Securing the best possible business phone system for a small or medium-sized business is no easy task.
For those who aren't familiar with telecommunication lingo, the selection process can be frustrating and in a worst case scenario, you could end up with a business phone system that is either oversized or unable to accommodate future growth.
The key to finding the right business phone system is to know your options as well as the issues that are associated with commercial telecommunication solutions. Not sure where to begin? Here are the business phone system basics you'll need to have before you start your search.
Phone System Options
There are generally four kinds of phone systems that are utilized by the business community: Key systems, PBX systems, KSU-less systems and VoIP systems. Even though KSU-less and VoIP systems have special features and are gaining traction, most companies continue to rely on either key systems or PBX technology.
- Key Systems. Key systems are the most straightforward of the four options. External phone lines come in through a central KSU (Key System Unit) cabinet that is also connected to internal extensions. Although they are less versatile than other systems, modern key systems offer many of the same benefits as more complex systems and are appropriate for companies with less than 40 employees.
- PBX Systems. PBX (Private Branch Exchange) systems offer more bandwidth and features than key systems. If your company employs more than 40 people, a PBX system is probably a good choice because you'll have the ability to program the system to your specifications and handle a large number of users in a customized communication environment.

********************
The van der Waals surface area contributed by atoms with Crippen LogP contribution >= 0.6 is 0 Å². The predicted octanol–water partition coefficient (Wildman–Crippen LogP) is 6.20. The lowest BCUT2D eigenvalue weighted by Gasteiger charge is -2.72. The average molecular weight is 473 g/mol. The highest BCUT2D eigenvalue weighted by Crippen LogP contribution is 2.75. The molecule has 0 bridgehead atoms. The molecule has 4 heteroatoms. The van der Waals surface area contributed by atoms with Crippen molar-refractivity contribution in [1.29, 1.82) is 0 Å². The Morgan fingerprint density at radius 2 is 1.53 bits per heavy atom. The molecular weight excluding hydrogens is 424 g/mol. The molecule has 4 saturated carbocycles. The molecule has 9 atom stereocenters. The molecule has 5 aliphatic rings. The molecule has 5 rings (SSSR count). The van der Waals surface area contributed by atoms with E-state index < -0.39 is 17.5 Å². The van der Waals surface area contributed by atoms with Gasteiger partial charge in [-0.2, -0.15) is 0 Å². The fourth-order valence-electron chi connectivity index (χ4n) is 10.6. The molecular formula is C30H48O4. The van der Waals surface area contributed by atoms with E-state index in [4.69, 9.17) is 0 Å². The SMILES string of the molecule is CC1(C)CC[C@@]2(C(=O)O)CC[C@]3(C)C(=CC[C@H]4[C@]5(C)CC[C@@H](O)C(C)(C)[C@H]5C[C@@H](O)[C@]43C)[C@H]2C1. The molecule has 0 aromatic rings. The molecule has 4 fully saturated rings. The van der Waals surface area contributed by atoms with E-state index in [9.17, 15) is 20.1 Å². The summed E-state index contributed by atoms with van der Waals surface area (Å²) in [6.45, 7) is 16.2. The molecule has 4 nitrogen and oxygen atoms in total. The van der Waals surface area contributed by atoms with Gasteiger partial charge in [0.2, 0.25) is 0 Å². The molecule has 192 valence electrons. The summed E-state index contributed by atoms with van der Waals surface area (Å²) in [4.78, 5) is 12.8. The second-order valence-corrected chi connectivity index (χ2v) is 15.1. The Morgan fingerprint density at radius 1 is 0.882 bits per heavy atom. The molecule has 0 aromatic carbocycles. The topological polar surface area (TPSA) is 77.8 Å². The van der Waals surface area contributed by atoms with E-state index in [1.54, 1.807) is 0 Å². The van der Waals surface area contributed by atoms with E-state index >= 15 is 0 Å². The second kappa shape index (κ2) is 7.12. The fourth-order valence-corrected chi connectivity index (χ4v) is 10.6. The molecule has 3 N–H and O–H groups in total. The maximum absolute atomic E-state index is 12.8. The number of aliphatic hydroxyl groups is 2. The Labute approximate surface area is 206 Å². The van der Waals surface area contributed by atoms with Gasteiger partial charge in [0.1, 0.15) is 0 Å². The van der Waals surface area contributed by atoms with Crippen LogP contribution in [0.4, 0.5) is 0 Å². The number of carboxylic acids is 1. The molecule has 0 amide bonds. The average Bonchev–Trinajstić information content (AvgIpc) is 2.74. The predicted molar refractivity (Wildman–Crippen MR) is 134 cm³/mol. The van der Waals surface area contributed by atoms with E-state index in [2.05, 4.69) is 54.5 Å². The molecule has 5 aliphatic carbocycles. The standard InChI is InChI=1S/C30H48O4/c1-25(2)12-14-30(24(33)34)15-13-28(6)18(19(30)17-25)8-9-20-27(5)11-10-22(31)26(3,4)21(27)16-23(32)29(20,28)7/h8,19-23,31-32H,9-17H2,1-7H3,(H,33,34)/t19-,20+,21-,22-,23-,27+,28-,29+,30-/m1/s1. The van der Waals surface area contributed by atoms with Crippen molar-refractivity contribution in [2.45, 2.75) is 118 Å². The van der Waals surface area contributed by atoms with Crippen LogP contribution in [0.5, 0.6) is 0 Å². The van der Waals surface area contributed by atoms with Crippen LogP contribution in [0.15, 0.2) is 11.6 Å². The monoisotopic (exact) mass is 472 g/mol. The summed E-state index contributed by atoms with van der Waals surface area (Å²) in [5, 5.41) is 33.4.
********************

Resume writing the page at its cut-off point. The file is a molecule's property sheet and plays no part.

Business Phone System Issues & Considerations
There are several issues that need to be considered during the transition to a new business phone system. In addition to making sure that your system has the capacity to handle your current needs, you'll need to talk with your vendor about its capacity for future expansion. A good solution can be expanded by installing additional components rather than replacing the entire system.
Also, you should be aware of how compatible the new system will be with your current communication resources. You can virtually count on having to buy new handsets, especially if your current handsets are outdated. But wiring and other hardware components are often transferrable from one system to the next. If not, you'll need to those costs into consideration during the selection process.